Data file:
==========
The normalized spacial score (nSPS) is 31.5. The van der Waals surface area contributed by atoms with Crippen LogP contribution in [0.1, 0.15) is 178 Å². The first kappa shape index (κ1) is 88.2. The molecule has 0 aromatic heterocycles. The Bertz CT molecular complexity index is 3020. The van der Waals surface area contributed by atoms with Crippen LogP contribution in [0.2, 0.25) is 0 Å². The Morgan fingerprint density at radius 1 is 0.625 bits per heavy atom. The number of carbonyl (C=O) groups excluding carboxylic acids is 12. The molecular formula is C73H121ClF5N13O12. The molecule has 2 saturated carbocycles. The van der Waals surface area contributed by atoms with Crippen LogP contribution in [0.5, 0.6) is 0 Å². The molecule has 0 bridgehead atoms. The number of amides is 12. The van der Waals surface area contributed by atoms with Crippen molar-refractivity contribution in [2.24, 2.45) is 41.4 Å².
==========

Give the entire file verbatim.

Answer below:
The normalized spacial score (nSPS) is 31.5. The van der Waals surface area contributed by atoms with Crippen LogP contribution in [0.1, 0.15) is 178 Å². The first kappa shape index (κ1) is 88.2. The molecule has 0 aromatic heterocycles. The Bertz CT molecular complexity index is 3020. The van der Waals surface area contributed by atoms with Crippen LogP contribution in [0.2, 0.25) is 0 Å². The Morgan fingerprint density at radius 1 is 0.625 bits per heavy atom. The number of carbonyl (C=O) groups excluding carboxylic acids is 12. The molecular formula is C73H121ClF5N13O12. The molecule has 2 saturated carbocycles. The van der Waals surface area contributed by atoms with Crippen LogP contribution in [0.5, 0.6) is 0 Å². The molecule has 0 bridgehead atoms. The number of amides is 12. The van der Waals surface area contributed by atoms with Crippen molar-refractivity contribution in [2.24, 2.45) is 41.4 Å².